In a major shake-up the likes of which Cubans have not seen for decades, President Raul Castro on Monday reorganized his Cabinet, replacing long-time aides to his brother Fidel, who resigned from office a year ago, citing poor health.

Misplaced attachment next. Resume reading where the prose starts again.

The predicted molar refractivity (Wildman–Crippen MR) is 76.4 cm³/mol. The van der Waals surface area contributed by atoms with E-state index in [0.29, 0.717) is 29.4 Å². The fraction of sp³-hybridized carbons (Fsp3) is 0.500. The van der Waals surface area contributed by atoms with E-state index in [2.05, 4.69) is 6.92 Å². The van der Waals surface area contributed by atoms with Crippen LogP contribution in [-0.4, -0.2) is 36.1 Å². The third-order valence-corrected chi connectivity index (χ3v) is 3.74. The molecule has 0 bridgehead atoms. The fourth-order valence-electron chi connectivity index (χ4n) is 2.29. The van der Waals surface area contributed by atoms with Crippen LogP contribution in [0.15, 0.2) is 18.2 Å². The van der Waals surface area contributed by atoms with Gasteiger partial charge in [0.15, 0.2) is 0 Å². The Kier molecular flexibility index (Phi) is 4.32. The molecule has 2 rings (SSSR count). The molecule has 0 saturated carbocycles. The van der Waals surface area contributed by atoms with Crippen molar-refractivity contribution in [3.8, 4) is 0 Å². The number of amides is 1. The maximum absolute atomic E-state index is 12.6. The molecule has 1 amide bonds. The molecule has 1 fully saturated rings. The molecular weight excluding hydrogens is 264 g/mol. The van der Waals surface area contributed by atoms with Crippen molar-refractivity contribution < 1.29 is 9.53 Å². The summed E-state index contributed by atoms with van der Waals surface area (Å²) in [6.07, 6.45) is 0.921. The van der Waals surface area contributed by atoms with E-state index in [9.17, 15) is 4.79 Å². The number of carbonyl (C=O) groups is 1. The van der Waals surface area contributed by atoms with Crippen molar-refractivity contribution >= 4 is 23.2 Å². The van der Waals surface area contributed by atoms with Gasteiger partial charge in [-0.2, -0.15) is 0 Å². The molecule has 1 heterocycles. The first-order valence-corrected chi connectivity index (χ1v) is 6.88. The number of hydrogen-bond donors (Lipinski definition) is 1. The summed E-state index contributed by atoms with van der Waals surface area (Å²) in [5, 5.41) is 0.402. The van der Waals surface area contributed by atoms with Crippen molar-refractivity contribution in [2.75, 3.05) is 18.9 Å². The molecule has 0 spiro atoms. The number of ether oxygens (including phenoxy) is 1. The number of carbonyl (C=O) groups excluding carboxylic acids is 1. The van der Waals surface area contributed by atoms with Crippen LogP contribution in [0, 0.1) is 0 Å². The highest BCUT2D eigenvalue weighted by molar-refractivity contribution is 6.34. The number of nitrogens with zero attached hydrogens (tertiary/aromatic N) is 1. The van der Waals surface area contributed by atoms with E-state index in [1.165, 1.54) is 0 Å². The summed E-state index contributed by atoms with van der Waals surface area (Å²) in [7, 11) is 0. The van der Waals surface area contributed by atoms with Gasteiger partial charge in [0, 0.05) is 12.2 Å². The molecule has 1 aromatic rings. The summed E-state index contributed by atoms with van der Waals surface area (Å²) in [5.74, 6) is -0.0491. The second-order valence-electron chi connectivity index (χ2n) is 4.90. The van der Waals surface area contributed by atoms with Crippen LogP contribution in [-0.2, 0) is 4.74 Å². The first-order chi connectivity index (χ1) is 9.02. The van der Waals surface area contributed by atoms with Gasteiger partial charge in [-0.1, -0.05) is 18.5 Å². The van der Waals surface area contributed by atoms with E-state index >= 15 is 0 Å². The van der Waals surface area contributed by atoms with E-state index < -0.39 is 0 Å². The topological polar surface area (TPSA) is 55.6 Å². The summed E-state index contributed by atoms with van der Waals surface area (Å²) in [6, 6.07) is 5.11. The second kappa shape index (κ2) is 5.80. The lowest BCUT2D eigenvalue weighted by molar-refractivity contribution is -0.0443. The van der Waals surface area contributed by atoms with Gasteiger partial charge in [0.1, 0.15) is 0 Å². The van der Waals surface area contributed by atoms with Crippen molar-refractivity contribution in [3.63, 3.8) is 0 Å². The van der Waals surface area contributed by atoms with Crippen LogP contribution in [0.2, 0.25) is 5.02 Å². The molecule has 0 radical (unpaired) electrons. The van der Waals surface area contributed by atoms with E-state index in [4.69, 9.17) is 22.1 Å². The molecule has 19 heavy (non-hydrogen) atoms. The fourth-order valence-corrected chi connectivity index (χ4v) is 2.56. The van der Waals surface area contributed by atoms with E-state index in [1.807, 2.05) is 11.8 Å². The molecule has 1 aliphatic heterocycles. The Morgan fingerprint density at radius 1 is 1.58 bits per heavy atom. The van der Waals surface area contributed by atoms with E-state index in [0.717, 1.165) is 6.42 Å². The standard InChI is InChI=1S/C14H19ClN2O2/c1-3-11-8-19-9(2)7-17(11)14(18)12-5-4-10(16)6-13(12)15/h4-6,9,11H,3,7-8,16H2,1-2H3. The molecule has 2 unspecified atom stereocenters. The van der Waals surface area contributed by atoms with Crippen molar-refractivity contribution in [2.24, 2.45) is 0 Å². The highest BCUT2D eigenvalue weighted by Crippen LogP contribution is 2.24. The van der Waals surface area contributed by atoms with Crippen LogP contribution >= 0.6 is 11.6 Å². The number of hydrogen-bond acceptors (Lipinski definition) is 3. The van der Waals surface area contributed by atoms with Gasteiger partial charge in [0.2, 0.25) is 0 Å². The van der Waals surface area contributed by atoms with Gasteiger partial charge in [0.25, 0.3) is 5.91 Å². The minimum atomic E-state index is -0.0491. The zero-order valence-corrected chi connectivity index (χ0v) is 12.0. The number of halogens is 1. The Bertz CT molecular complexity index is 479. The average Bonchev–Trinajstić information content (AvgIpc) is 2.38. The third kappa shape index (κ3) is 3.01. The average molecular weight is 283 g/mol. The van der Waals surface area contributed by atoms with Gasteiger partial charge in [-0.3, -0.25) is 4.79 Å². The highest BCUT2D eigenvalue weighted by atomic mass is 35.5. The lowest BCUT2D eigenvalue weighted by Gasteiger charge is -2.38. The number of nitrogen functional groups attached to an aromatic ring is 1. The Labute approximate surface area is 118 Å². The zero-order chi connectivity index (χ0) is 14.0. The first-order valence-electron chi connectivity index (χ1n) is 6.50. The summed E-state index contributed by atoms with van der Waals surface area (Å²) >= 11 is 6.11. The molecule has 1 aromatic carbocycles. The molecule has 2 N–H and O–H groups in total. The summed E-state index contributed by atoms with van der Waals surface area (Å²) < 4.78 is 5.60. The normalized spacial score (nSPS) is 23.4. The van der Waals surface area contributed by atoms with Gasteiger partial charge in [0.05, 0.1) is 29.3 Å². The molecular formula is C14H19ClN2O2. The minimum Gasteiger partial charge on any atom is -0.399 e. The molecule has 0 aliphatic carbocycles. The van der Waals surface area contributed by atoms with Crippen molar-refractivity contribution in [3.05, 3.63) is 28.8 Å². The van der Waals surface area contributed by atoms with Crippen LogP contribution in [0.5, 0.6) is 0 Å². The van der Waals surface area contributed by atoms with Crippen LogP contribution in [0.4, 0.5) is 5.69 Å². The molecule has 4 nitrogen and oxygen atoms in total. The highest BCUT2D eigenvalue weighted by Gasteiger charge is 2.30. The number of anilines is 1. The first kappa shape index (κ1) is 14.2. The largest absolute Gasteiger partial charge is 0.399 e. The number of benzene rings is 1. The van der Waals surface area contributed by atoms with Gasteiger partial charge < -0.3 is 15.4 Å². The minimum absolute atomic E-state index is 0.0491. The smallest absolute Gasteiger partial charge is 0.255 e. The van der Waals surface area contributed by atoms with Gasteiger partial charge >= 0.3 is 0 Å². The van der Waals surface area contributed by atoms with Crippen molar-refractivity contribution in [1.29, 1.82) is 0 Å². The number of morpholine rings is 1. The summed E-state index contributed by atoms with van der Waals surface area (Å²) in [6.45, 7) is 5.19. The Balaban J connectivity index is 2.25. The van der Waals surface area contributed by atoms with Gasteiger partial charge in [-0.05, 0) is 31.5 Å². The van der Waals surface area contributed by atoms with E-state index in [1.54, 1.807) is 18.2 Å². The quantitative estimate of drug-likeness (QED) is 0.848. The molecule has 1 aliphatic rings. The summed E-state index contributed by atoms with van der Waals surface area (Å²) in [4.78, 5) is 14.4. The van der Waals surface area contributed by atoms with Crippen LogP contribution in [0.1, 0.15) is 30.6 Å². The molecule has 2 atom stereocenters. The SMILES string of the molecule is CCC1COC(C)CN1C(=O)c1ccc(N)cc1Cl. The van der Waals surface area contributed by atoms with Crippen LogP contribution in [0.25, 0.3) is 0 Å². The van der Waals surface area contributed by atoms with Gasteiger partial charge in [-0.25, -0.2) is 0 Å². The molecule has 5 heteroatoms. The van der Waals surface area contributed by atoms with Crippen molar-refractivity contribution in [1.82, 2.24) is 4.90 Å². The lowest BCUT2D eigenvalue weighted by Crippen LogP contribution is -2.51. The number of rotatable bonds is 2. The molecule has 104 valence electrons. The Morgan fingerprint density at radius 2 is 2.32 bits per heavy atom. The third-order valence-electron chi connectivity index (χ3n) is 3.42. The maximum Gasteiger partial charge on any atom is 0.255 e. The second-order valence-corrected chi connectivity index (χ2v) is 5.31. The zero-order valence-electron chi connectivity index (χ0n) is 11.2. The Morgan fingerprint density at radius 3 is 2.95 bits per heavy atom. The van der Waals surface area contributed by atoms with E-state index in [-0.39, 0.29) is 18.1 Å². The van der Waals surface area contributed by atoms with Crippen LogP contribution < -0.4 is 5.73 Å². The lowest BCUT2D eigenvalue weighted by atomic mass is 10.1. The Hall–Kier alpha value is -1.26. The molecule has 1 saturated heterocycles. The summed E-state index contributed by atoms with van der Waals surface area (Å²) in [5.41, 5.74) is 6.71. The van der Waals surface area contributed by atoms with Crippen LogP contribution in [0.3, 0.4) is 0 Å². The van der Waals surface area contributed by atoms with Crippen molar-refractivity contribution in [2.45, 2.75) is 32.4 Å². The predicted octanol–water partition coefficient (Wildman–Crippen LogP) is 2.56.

Some analysts said the changes appear to be an attempt by Raul Castro to replace long-time Fidel Castro loyalists with his own supporters. Among the changes: Felipe Perez Roque, the 43-year-old foreign minister, was replaced by his deputy, Bruno Rodriguez Aprilla. Carlos Lage Davila, an economist, lost his job as Cabinet secretary, but no mention was made of removing him from his other post as vice president of the Council of State. Lage, who helped guide the nation through its “special period” of dire economic times in the aftermath of the dissolution of the Soviet Union and the loss of billions in subsidies, was replaced by Brig. Gen. Jose Amado Ricardo Guerra; Raul Castro is also commander in chief of the armed forces. “It looks like Raul putting some of his own people in,” said Wayne Smith, director of the Cuba program at the Center for International Policy in Washington, who led the U.S. Interests Section in Havana during the Carter administration. Smith noted that Cuba’s government underwent “quite a few shake-ups after the revolution first came in” in 1959, but said Monday’s move “is the biggest shake-up that I’ve seen in a very long time … for the last 30 or 40 years.” “This is obviously a major move,” concurred Vicki Huddleston, who led the Interests Section during the administrations of Presidents Bill Clinton and George W. Bush, and is a visiting scholar at the Brookings Institution in Washington. “[There is] nothing like this that I can recall since the late 1960s.” She noted that Venezuelan President Hugo Chavez met with both Castro brothers during a visit late in February to Havana, on what Granma described as a “work visit,” and speculated that Raul Castro may have asked him then to buy in on the changes. “They really need Chavez to be on board, because without the subsidized oil from Venezuela, they’re dead,” Huddleston said. With the Cuban economy hamstrung by the world economy, Raul Castro may have decided it is time for him to make reforms of his own without worrying about second-guessing by his brother or his brother’s allies, she said. Huddleston speculated that the changes could portend the government once again allowing private enterprise to flourish in Cuba. Communist leader Fidel Castro experimented with that during the 1990s, but pulled back. “It represents a significant step by Raul Castro to gain autonomy and, essentially, distance himself from Fidel’s old gang,” said Larry Birns, director of the Council on Hemispheric Affairs. “In other words, he feels confident enough that he has an independent base of power.” He said Raul Castro’s moves to date have proven popular not only with his party members, but also with the general population. Still, Raul Castro should not take that support for granted, Birns said. “It may be that, if he makes too many moves, the party will feel that their privileges are being taken away, and that will make them unhappy.” Otto Reich, who served as assistant secretary of state for Western Hemisphere affairs during the George W. Bush administration, said he was withholding judgment. “It’s a little early to tell what this really means,” he said. “Some people are saying the Fidelistas are being replaced by the Raulistas. But the other side is: Are we talking about rearranging the deck chairs on the Titanic” The state-run newspaper Granma published an official notice from the State Council that said the changes were intended to form a structure that is “more compact and functional, with fewer organisms of the central administration of the state and a better distribution of the functions that they carry out.”